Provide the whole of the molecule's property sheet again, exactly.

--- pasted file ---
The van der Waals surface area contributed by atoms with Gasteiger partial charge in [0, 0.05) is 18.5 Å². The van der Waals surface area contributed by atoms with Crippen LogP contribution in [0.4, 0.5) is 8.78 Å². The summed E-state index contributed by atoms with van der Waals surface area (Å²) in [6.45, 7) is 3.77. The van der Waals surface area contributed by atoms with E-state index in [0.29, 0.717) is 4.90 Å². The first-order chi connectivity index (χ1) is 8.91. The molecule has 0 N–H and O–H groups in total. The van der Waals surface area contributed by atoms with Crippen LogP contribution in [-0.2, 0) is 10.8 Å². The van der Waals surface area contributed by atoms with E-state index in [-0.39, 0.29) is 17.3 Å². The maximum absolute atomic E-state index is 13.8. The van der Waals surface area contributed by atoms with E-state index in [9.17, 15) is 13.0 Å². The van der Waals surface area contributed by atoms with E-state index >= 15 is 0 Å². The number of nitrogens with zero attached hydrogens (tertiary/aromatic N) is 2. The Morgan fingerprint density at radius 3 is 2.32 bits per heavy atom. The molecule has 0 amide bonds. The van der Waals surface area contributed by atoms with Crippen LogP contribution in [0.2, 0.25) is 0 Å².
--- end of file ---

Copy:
The van der Waals surface area contributed by atoms with Gasteiger partial charge in [0, 0.05) is 18.5 Å². The van der Waals surface area contributed by atoms with Crippen LogP contribution in [0.4, 0.5) is 8.78 Å². The summed E-state index contributed by atoms with van der Waals surface area (Å²) in [6.45, 7) is 3.77. The van der Waals surface area contributed by atoms with E-state index in [0.29, 0.717) is 4.90 Å². The first-order chi connectivity index (χ1) is 8.91. The molecule has 0 N–H and O–H groups in total. The van der Waals surface area contributed by atoms with Crippen LogP contribution in [-0.2, 0) is 10.8 Å². The van der Waals surface area contributed by atoms with E-state index in [-0.39, 0.29) is 17.3 Å². The maximum absolute atomic E-state index is 13.8. The van der Waals surface area contributed by atoms with E-state index in [9.17, 15) is 13.0 Å². The van der Waals surface area contributed by atoms with E-state index >= 15 is 0 Å². The number of nitrogens with zero attached hydrogens (tertiary/aromatic N) is 2. The Morgan fingerprint density at radius 3 is 2.32 bits per heavy atom. The molecule has 0 amide bonds. The van der Waals surface area contributed by atoms with Crippen LogP contribution in [0.2, 0.25) is 0 Å².